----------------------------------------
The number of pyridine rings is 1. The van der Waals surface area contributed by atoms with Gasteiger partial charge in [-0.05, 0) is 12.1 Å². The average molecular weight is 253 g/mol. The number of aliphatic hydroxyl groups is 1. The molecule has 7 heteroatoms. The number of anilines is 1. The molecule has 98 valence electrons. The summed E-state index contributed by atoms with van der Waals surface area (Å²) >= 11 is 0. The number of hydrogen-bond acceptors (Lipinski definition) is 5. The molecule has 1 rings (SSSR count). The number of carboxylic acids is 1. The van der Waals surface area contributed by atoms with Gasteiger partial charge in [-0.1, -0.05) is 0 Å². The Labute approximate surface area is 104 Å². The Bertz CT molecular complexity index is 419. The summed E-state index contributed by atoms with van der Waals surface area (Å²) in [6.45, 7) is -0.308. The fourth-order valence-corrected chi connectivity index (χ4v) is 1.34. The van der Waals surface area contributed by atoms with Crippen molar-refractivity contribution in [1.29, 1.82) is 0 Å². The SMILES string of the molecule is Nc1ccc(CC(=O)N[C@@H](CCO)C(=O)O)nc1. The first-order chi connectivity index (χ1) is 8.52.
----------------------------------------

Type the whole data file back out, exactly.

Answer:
The number of pyridine rings is 1. The van der Waals surface area contributed by atoms with Gasteiger partial charge in [-0.05, 0) is 12.1 Å². The average molecular weight is 253 g/mol. The number of aliphatic hydroxyl groups is 1. The molecule has 7 heteroatoms. The number of anilines is 1. The molecule has 98 valence electrons. The summed E-state index contributed by atoms with van der Waals surface area (Å²) >= 11 is 0. The number of hydrogen-bond acceptors (Lipinski definition) is 5. The molecule has 1 rings (SSSR count). The number of carboxylic acids is 1. The van der Waals surface area contributed by atoms with Gasteiger partial charge in [-0.1, -0.05) is 0 Å². The Labute approximate surface area is 104 Å². The Bertz CT molecular complexity index is 419. The summed E-state index contributed by atoms with van der Waals surface area (Å²) in [6.45, 7) is -0.308. The fourth-order valence-corrected chi connectivity index (χ4v) is 1.34. The van der Waals surface area contributed by atoms with Crippen molar-refractivity contribution in [1.29, 1.82) is 0 Å². The SMILES string of the molecule is Nc1ccc(CC(=O)N[C@@H](CCO)C(=O)O)nc1. The first-order chi connectivity index (χ1) is 8.52.